LONDON (Kyodo) Britain’s prime minister at the end of World War II, Clement Atlee, was keen to give up on the insistence that Emperor Showa be treated as a war criminal if it meant hostilities in the Far East would come to an end more quickly, according to papers released Sunday.

Newly published National Archives records of notes taken by Deputy Cabinet Secretary Norman Brook in his own shorthand reveal the first detailed personal insights into what was said and, sometimes more importantly, who said what during debates on crucial issues in the Cabinet.

“Mistake to hold out for punishment of Emperor as war criminal if it means delaying substantially end of hostilities,” the notes record Atlee as saying Aug. 10 following an announcement of the Japanese government’s surrender, broadcast by Japan’s Domei news agency, but before Britain received official confirmation of the surrender.

The Cabinet discussion refers to the Potsdam Declaration issued July 26 by the United States, Britain and China outlining Japan’s terms of surrender.

“Religious position is such that if you don’t imply the Emperor will remain, the (Japanese) may push it to suicide,” the notes record Earnest Bevin, Atlee’s foreign secretary, as saying during debate on whether the United States would accept a conditional surrender based on Emperor Showa, better known as Hirohito in the West, retaining his title.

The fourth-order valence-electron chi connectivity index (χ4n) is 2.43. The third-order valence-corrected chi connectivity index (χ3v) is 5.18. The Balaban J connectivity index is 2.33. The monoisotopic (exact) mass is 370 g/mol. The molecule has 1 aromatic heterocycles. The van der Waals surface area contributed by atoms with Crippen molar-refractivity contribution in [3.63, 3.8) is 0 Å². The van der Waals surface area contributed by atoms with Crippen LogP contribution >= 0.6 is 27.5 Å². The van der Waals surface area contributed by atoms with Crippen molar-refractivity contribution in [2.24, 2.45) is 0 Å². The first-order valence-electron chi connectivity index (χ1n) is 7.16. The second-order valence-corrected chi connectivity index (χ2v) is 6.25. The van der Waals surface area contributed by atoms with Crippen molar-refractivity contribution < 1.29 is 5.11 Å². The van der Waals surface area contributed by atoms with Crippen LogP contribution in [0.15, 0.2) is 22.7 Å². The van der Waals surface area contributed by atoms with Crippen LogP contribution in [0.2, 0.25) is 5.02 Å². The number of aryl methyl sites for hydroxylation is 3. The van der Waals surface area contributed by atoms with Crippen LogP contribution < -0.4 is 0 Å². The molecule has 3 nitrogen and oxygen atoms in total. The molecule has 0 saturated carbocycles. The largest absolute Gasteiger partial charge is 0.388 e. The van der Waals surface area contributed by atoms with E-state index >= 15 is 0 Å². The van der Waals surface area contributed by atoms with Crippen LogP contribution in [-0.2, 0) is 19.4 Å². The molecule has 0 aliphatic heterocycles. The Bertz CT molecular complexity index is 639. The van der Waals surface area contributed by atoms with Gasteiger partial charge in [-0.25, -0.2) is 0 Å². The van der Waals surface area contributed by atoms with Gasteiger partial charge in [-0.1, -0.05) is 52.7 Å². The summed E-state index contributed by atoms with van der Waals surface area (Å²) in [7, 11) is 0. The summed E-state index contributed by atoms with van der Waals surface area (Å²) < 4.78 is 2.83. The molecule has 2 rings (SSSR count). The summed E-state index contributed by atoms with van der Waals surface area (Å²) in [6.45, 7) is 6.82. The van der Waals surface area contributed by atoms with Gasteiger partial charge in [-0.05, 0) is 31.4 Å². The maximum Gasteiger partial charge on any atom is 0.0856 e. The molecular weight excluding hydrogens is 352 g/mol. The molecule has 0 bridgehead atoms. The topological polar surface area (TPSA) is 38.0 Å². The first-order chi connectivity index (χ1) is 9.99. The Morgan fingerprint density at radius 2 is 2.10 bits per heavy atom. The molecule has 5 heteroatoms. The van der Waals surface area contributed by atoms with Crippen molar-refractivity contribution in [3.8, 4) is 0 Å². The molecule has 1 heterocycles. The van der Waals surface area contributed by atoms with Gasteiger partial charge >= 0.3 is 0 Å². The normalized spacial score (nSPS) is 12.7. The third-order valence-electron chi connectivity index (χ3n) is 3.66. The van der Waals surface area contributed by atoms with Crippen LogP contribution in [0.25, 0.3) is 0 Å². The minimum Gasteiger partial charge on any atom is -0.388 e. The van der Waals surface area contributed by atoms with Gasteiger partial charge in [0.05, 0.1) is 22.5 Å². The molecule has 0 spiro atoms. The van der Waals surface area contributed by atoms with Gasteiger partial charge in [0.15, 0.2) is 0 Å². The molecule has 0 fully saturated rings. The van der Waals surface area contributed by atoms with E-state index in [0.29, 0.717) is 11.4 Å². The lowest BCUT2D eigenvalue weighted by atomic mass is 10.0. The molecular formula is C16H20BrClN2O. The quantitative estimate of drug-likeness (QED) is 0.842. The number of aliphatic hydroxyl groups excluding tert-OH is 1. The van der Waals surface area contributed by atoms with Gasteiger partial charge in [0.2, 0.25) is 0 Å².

But Atlee implied that the Potsdam Declaration was unclear with regard to the Emperor, saying, “Doubt if U.S. will go on sacrificing lives for a technicality,” adding that having prisoners of war and civilians in Japanese hands may mean that “(a) pastoral life with (the) Emperor” may be easier than instituting a capitalist republic.

Despite the extensive discussion and early communication of Japan’s surrender, it is only in the final entry of the Cabinet secretary’s notebooks, on what appears to be the second of two meetings on Aug. 14, that the statement “end of war with Japan,” is written in capital letters and underlined.

It was on this day the Japanese government made its final decision to surrender, followed by the Emperor’s radio announcement.

Referring to British broadcasting arrangements, Atlee is documented as making suggestions for a draft statement referring to the impending release of POWs and states, “Announce tonight that tomorrow is V.J. (Victory over Japan) Day.”

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